Michael Herr passed away on Thursday at the age of 76. His book, Dispatches was and remains one of the premiere books examining what it was like to be a soldier in Vietnam. Herr was a war correspondent with the eyes and ears of a poet. In late 1967, Herr, working at Esquire, convinced his employers to send him on assignment to Vietnam. This was right before one of the deadliest and bloodiest battles of the war, the Battle of Khe Sanh. It was almost ten years until the book was published in 1977. After its publication, Herr worked on two of the most important films about the Vietnam war. He contributed to the narration on Francis Ford Coppola’s epic Apocalypse Now (1979) and co-wrote the screenplay, with Stanley Kubrick and Gustav Hasford, on Full Metal Jacket. The film was based on Hasford’s novel, The Short-Timers. Herr had met Stanley Kubrick in 1980 during an advance screening of The Shining. They became friends which evolved into a creative and artistic relationship.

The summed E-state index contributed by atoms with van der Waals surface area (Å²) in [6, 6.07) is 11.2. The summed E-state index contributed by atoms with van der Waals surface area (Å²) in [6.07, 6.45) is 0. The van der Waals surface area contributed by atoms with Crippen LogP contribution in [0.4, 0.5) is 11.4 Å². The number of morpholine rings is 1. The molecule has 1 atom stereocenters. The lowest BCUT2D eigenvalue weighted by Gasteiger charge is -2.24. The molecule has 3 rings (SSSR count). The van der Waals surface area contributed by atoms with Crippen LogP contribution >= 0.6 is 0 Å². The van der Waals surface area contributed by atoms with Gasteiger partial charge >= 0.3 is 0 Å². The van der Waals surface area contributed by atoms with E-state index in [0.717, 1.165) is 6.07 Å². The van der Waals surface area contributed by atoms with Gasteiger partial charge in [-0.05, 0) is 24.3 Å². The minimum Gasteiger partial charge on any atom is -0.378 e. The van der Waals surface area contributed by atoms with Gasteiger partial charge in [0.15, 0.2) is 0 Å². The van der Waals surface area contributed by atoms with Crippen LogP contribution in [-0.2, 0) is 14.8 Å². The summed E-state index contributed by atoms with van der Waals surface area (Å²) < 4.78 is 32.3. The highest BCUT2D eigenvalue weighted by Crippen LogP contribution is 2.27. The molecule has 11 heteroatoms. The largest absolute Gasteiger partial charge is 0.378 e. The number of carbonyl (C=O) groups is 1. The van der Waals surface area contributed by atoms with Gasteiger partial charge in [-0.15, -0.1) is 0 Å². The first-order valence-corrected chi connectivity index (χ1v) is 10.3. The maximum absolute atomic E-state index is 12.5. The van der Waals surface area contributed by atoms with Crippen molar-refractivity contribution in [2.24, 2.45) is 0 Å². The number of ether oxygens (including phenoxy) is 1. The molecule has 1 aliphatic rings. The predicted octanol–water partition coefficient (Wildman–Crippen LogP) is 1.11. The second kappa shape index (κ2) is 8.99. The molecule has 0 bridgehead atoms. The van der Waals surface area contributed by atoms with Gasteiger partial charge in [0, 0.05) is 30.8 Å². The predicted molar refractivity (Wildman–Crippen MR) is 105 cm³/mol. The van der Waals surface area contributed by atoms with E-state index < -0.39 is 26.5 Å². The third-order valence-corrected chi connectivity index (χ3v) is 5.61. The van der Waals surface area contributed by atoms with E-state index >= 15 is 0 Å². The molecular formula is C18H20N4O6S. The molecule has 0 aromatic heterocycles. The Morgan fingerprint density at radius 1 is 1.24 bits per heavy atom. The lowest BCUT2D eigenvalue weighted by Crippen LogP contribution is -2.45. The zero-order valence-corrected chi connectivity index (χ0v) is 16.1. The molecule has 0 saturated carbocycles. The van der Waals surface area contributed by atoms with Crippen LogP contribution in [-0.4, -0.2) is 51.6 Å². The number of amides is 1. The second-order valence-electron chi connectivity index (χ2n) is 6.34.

Below is a paragraph from Dispatches.
“You could be in the most protected space in Vietnam and still know that your safety was provisional, that early death, blindness, loss of legs, arms or balls, major and lasting disfigurement — the whole rotten deal — could come in on the freaky-fluky as easily as in the so-called expected ways.”